NOAM Chomsky has called for the international community to recognise the Taliban’s new government in Afghanistan in an appearance at London’s School of Oriental and African Studies.
The American linguist and philosopher argued that instead of isolating the new regime Western countries should recognise the Taliban, as Western countries already do this for many “hideous” regimes.
He also reasserted his historic opposition to US imperialism and asserted that the Afghan War was not justified from the outset.
Asked whether he believes that Afghanistan is a lost cause, Chomsky replied: “Lost for whom? For the Afghans?
“From the reports on the ground it seems there is general relief that maybe, finally, after all this time we’ll be freed from violence, from soldiers smashing into our house at midnight and from drones constantly overhead.
“It’s for the Afghans to figure out and determine whether it’s a lost cause or a safe cause and we should be as supportive as we can in their efforts.
“That means working with the governing authorities and doing what we can to moderate their behaviour.”
Chomsky also gave wholehearted support to China’s approach, backing the Chinese government’s recognition of the Taliban.
“We should alleviate the very serious humanitarian crisis,” he said, “that’s the position China takes.”
Human rights activists have expressed alarm over China’s persecution of Uyghur Muslims in the Xinjiang region, which are well documented despite the region being effectively closed off to international scrutiny.
The Taliban’s dealings with China may see Uyghurs living in Afghanistan deported to China, where they could face genocidal persecution in so-called “re-education centres”, though the Chinese government denies their full horror.
Nonetheless, Chomsky remained wholly critical of “The West”, saying: “The United States’ position is we must punish the Taliban. Don’t deal with them. Pressure the international financial institutions not to give them loans.
“Punish them as much as possible. Europe is mostly going along with the United States, as it usually does. Europe is much too cowardly to act on its own.
“I think the China-based regional system is following the correct position. Like it or not the Taliban are running the place.”
Chomsky has been critical of American imperialism since his youth, and reiterated his belief that the war was not justified and failed in its aims.
“The fact that the government immediately collapsed and ran away was no surprise,” he said. “It was just a morass of corruption.
“What did surprise me was the way the warlords of the Tajik and Uzbek sectors quickly capitulated to the Taliban. They had resisted them before strongly.”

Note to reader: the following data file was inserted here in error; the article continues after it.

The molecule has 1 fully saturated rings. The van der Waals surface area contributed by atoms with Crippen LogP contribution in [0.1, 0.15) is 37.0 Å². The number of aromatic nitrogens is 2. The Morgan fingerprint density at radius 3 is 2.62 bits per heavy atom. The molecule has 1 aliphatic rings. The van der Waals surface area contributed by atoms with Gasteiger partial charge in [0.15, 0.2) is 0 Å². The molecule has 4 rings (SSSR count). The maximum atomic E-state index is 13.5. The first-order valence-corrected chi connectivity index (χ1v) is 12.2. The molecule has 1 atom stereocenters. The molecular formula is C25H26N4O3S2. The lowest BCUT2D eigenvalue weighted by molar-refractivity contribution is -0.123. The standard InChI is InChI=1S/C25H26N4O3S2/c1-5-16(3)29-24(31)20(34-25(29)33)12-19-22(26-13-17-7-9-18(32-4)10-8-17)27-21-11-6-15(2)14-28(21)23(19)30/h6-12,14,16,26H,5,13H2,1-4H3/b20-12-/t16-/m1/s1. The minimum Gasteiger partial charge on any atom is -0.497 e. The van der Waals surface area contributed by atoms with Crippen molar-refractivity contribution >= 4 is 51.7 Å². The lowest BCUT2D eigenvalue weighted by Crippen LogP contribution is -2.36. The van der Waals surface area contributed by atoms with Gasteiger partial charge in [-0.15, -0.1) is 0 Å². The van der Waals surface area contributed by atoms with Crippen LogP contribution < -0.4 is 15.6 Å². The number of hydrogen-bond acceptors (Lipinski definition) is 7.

The academic also highlighted the need to diversify the Afghan economy and to “moderate” the Taliban’s extremist positions.
“We should try to moderate the Taliban’s positions to be more inclusive, to shift their economy from an opium-based economy and towards an economy based on their mineral resources.”
Positions the Taliban take which may need moderating include the death penalty for homosexuality and denying women and girls the right to an education.
Accounts have also surfaced of sexual slavery, with women and girls being treated as the spoils of war for Taliban soldiers.
“We should deal with the Taliban,” said Chomsky. “We can’t just let millions of people starve to death because we don’t like their government.
“I think that’s the policy that Europe, UK should shift to.”
He added: “Recognition has nothing to do with being a nice guy.
“We [the West] recognise governments that are so hideous that it’s almost impossible to describe them.
“Take Saudi Arabia for example – one of the most harsh, brutal governments in the world. Take Al-Sisi’s Egypt, a brutal dictatorship. Sixty thousand political prisoners. Probably the worst dictatorship in Egypt’s pretty ugly history. We recognise those.
“I don’t like the governments of most, maybe all countries- I can’t think of one I like. But we recognise them.
“There are things that the United States does that are hideous, shocking, disgraceful, but countries recognise it.”
Despite the chaotic scenes from Kabul airport, the possible deportation of Uyghurs to persecution, and the deadly reprisals against opponents who did not make it out in time, Chomsky speculated that without the West present Afghans might now find some “peace”.
“Now there’s been over 45 years where Afghans have been suffering constant violent attack,” he said.
“Maybe they can have a few moments of peace. Maybe they can resurrect something out of the wreckage. We should be helping them.
“Taliban are there and they’re in charge. If you care about the Afghan people – which is who we should be caring about – then we have to recognise their government and deal with it. It’s the only way of helping the people of Afghanistan.”
On July 23, CNN reported the chilling account of Afghan interpreter Sohail Pardis, who was dragged from his car and beheaded by Taliban soldiers according to eye witness accounts.
Many people like Sohail who did not get out in time now live in fear of similar reprisals as the Taliban consolidate their power over the country.
Amnesty International has also highlighted the “formidable obstacles” people seeking to flee the country now face.
The event Chomsky spoke at was organised remotely by Influencing the Corridors of Power (ICOP), a group based within the University of London’s School of Oriental & African Studies (SOAS).
You can also keep up with our video content on YouTube.
Redaction cannot survive without your help. Support us for as little as $1 a month on Patreon: https://www.patreon.com/RedactionPolitics.